HERMITAGE — A new Dollar General store moved one step closer to development at Wednesday’s Hermitage commissioners meeting.
Commissioners unanimously approved the land development plan, which calls for a Dollar General to be built at 326 N. Buhl Farm Drive, just south of an existing plaza at Highland Road.
The commissioners previously tabled voting on the plan at their December meeting to give project engineers additional time to develop a stormwater management plan. Representatives from Larson Design Group were present at the commissioners’ work session last week to discuss some of their plans.
Though the stormwater management plan is not yet completed, commissioners President William Moder said one of the conditions with the board’s approval was that the plan meet requirements of the city engineer.
“The city was concerned that they would not be discharging stormwater onto the properties west of North Buhl Farm Drive,” Moder said. “So far the developer has been very cooperative with our city engineer.”
PennDOT must also approve the stormwater management plan because North Buhl Farm Drive is a state road, Moder said.
Ian Garfoli of CT Consultants, the city’s independent consulting firm, said one of the primary issues was making sure a retention basin in the front of the property did not spill stormwater onto the road, so an emergency outlet structure was designed to direct water to the stormwater system.
The other main issue was stormwater flowing onto a neighboring parcel, so the retention basin to the rear of the property was designed to redirect any excess water to the basin at the front of the property, Garfoli said.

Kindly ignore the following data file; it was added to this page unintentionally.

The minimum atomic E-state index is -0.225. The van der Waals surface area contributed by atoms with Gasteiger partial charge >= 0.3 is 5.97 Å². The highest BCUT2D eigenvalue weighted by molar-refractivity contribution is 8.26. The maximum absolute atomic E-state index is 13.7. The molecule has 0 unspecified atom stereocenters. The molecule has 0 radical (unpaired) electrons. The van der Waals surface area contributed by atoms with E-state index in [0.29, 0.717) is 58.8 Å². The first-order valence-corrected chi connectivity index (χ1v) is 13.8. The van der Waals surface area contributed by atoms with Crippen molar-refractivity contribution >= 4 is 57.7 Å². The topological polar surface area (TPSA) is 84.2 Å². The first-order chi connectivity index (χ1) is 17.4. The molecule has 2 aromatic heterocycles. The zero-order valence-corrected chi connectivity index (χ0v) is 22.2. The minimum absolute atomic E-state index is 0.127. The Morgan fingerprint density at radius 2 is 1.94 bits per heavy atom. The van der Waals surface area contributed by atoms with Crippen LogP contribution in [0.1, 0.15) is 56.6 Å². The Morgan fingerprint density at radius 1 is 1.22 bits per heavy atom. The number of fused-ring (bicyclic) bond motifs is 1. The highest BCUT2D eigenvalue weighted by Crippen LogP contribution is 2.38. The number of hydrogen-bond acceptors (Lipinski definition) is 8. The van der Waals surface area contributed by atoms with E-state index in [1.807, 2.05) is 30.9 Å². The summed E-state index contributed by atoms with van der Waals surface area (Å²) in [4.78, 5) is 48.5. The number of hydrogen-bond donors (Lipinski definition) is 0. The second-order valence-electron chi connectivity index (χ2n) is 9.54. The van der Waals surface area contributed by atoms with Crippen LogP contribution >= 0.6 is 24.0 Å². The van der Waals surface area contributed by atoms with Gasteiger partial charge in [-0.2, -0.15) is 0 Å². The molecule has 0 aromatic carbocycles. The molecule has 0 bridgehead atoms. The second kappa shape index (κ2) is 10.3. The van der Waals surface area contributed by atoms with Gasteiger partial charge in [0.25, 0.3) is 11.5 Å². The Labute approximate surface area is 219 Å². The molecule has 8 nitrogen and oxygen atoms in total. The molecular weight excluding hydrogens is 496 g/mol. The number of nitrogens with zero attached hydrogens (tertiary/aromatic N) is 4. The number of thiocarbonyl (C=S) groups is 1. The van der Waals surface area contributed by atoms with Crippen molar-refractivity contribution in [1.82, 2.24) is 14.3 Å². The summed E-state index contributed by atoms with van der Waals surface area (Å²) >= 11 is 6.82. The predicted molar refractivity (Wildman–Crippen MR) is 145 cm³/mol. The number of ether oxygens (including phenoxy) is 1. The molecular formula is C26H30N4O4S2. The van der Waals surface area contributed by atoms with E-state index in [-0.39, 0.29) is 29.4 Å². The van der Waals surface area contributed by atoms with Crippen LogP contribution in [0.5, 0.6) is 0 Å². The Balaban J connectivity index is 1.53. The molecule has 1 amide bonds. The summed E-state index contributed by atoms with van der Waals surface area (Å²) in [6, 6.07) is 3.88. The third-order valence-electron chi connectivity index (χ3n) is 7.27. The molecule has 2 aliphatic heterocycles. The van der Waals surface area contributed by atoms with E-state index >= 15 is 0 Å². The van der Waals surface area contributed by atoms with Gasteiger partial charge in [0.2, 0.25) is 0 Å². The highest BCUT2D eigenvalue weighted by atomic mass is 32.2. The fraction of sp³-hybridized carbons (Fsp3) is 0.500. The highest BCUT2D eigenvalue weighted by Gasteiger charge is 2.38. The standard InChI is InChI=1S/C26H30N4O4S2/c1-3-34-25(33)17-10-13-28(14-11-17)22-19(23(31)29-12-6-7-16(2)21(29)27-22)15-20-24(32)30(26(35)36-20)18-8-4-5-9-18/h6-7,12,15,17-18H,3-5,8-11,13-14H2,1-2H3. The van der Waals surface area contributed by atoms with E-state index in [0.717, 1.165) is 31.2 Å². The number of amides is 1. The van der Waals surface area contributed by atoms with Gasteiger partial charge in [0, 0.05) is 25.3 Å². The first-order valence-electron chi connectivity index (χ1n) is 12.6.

While some minor issues are still being addressed, Garfoli said he expected the developers to submit the final stormwater management plan sometime next week.
“They still have to receive the highway occupancy permit from PennDOT for connection to the state stormwater system and the parking lot,” he said. “At this point, the commissioners issued their approval contingent upon approval on our end, and from PennDOT.”
Hermitage Commissioner Michael Muha said he voted in favor of the land development plan because the commissioners legally must approve such plans so long as they meet requirements.
Dollar General already has two of its variety stores in Hermitage, and Muha said a third Dollar General could have a negative impact on “mom and pop” stores such D’Onofrio’s Food Center. Though he couldn’t fault the property owner or developer for building on the property, Muha said he would have preferred something else for development in Hermitage.
“Something voters have come to me over the past two and a half years about is ‘why don’t we have a Target?’ or ‘why do we need two Taco Bells?’ which I agree with, but we don’t have a say in that,” Muha said. “The market makes the determination, and the developers come to us with plans, and we approve those plans.”
Moder agreed that city officials are required to approve the land development plan so long as it is in compliance with regulations.
However, Moder said having another store could possibly generate competition between retailers, which could benefit consumers. Another benefit would be local employment, as the store is expected to employ nine people once it opens.
“Any business that wants to come to Hermitage, as long as they meet all the requirements, is welcome,” he said. “It’s legal and it’s in a properly zoned area, so the market will decide if they win or lose.”
The Hermitage Zoning Hearing Board approved a variance to allow 31 parking spaces instead of the required 37. The board denied two additional variance requests asking for no interconnection to adjoining properties and bituminous instead of concrete curbing, according to the land development plan.
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